What to do if you are being impersonated on social media

Social media has become a pillar of many people’s daily lives, with 59 percent of the global population (4.65 billion) using at least one platform. In the U.S., the numbers are even more staggering, with 84 percent of Americans using at least one social media network. 

There are a number of pros and cons associated with social media. Advantages include: educational purposes, building your brand, reaching a large audience, staying up to date with local and national events, targeting audiences based on their interests, getting connected to new people, creating your audiences, building relationships, getting new visitors to your website, and free usage. Disadvantages include: it’s addicting and time consuming, decrease in communication skills, fake news stories, sleeplessness, inappropriate content, cyber-attacks, lack of confidence, fear of missing out, no privacy, and getting close to depression. 

Another downside to using social media is the growing problem of impersonation. Impersonation in social networks refers to accounts that use the name, image, or other identifying elements of a person, company, or organization for fraudulent purposes. It is the act of when a person pretends to be someone else on social media platforms. Although similar, identity theft and impersonation are not exactly the same. Identity theft involves the theft of personal information or a business’s private data in order to gain access to financial details. Impersonation is more simply the act of someone pretending to be an individual or business. 

Incidents of cloned accounts are on the rise. Before 2021, less than one percent of cases brought to the attention of one resource center were related to social media account takeovers. In 2021, the number of reported cases climbed 1,000 percent, and in 2022 it rose by another 157 percent. 

There are several different types of impersonation, including phishing scams, counterfeiting, fake news, and scans or frauds. With phishing, scammers seek to obtain sensitive customer information or data, such as social security numbers, passwords, or bank details. The financial sector is one of the most impacted by these practices. Counterfeiters try to deceive customers by selling them inauthentic products. They often operated through aggressive advertising campaigns and redirect consumers to a website outside of the social network the transaction takes place. This practice is particularly relevant in the luxury and fashion industries. Fake news accounts impersonate politicians, celebrities, or public institutions with the aim of disclosing false information and news. Scams include coupon fraud, romance fraud, or account takeovers that originate through social networks.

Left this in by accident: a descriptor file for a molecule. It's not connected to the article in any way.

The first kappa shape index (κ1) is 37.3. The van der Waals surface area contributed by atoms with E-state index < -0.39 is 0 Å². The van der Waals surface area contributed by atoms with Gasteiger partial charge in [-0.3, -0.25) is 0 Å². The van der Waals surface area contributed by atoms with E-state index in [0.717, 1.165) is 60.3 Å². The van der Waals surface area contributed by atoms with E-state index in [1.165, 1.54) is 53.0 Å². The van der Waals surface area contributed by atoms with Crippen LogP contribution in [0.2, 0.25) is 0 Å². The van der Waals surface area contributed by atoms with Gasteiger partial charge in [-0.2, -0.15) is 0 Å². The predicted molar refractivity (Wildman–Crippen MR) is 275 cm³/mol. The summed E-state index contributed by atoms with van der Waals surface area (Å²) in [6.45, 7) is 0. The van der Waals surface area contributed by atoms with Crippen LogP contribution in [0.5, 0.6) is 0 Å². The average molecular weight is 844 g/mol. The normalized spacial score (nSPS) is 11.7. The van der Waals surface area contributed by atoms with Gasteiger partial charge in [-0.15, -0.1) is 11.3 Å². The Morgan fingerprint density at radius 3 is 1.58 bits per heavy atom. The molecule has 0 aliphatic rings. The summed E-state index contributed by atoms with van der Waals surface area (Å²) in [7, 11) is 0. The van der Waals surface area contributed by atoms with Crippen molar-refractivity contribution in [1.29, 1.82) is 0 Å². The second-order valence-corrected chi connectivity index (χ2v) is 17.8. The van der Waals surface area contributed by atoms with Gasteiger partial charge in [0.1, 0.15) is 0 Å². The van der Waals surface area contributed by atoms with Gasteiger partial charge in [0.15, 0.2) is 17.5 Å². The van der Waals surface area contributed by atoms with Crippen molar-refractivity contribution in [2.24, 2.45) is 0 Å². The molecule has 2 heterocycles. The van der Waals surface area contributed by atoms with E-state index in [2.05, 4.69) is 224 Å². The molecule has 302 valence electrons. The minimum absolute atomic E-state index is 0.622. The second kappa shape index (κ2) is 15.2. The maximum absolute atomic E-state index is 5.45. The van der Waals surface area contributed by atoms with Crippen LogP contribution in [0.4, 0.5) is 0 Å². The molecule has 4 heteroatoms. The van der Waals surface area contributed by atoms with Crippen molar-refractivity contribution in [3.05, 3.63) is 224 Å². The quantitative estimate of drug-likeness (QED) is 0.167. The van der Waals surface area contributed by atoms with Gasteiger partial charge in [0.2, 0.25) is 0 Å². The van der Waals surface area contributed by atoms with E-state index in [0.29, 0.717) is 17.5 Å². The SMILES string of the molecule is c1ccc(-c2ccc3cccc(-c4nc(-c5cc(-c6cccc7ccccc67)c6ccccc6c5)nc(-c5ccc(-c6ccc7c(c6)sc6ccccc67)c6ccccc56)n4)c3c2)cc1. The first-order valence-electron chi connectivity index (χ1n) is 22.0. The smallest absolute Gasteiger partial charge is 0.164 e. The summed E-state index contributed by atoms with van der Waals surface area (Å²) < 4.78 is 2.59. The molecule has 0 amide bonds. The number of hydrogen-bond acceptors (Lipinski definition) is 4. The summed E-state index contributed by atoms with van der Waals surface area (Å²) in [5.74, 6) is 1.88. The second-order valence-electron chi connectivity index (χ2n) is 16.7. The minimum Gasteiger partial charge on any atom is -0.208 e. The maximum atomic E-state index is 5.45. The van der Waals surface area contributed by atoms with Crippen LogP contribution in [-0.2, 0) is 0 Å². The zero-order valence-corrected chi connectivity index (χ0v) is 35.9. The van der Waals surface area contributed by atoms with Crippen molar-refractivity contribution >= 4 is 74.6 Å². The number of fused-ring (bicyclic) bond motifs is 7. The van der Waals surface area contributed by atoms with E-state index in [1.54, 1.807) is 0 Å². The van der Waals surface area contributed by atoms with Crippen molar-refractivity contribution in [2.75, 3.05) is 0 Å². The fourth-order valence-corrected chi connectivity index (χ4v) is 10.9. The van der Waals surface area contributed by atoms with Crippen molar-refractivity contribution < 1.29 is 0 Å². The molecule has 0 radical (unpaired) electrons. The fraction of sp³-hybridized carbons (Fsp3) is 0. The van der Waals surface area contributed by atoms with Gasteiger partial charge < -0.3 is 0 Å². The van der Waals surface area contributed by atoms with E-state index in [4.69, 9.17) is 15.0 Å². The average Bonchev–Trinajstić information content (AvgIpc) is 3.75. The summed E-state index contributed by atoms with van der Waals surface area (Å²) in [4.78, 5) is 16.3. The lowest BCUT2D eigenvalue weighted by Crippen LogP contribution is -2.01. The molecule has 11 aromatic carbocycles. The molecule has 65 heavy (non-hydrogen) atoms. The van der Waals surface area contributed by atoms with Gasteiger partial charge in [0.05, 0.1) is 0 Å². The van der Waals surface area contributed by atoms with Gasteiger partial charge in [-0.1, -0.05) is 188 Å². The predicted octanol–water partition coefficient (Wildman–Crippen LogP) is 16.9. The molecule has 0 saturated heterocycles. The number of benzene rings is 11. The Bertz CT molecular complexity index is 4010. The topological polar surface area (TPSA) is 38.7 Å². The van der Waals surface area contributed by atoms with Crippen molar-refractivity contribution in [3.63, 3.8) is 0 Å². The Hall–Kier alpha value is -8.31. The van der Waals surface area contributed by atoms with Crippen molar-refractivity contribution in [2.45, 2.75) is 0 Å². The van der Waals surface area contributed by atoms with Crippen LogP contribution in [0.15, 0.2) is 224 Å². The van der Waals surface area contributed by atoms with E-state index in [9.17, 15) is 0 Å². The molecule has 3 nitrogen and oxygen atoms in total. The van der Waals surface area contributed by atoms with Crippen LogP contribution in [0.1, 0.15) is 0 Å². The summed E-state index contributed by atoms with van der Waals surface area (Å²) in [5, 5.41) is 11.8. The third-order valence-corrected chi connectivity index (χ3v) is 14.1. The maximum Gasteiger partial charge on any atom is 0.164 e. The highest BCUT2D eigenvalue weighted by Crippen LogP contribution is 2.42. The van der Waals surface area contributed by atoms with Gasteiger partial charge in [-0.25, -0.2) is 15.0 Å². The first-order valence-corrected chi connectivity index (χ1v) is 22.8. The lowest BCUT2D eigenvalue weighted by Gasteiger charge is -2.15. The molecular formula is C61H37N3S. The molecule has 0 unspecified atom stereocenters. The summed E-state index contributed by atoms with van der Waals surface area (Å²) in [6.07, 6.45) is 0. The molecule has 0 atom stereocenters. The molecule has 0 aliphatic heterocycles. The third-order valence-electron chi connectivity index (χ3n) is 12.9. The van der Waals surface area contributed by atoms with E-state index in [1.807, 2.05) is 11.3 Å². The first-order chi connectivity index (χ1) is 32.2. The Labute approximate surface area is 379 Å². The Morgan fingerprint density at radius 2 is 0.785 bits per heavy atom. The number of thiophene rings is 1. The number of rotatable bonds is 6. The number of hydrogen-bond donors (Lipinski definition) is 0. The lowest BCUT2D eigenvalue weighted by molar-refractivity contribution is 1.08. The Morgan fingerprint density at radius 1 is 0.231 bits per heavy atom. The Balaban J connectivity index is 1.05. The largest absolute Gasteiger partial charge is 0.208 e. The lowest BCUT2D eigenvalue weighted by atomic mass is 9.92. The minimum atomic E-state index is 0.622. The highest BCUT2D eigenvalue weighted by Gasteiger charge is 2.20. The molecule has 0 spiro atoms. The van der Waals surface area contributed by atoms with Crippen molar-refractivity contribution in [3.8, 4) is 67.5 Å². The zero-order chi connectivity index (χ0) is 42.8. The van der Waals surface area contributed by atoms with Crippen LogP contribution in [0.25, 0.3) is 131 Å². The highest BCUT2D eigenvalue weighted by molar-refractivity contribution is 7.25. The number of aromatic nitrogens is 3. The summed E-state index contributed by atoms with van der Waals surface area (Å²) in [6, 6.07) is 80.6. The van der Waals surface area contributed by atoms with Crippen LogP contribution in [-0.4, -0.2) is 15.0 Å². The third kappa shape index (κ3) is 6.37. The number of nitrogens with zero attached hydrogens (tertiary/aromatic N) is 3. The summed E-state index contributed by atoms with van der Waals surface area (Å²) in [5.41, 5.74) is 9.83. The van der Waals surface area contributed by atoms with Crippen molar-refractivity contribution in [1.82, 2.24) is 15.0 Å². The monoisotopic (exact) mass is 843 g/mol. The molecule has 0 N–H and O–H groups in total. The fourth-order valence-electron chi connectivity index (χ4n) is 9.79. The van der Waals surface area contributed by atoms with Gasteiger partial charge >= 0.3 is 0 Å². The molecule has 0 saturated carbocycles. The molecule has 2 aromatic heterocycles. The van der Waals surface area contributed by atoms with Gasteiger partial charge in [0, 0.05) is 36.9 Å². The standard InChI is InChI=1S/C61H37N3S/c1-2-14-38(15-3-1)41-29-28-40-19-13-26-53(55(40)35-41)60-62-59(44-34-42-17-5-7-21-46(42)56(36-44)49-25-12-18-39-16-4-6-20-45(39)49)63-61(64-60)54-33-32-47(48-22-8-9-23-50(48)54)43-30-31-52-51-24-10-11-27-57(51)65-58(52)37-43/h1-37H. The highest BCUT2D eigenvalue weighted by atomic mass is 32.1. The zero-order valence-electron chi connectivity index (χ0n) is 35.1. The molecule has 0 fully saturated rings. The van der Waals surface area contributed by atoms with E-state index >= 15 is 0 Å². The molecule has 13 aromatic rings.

If you find your social media account has been compromised or cloned, the first thing to do is to try and recover the account. Thieves will typically try to change the recovery e-mail and phone number to their own so the account’s original owner can’t recover it. Alert your friends and contacts that the account has been infiltrated or copied. Report the issue as soon as possible to the social media company. Tips for people who are being impersonated can be found here for FacebookInstagramLinkedInTikTok, and Twitter (now known as X). Other reporting tips can be found at each social media company’s main site. 

Other types of impersonations include personal account impersonation, social media account hijacking, fake accounts or bots, executive impersonation, and brand impersonation. One of the most frequently encountered methods that expose social network accounts is credential stuffing. Data breaches include information such as usernames and passwords, and with those credentials, cybercriminals can attempt to log in to different services. If users have reused those leaked passwords, cybercriminals can find a matching identity on a social network that accepts those credentials and take over the account. From there, attackers are just clicks away from conning other people into installing malware, donating money, or other privacy invasions. 

A fake social media account on a website such as Twitter (X) or Facebook could result in legal action against the impersonator in terms of either civil or criminal law. However, this presumes that the true identity of the impersonator can be verified, and that is not easy.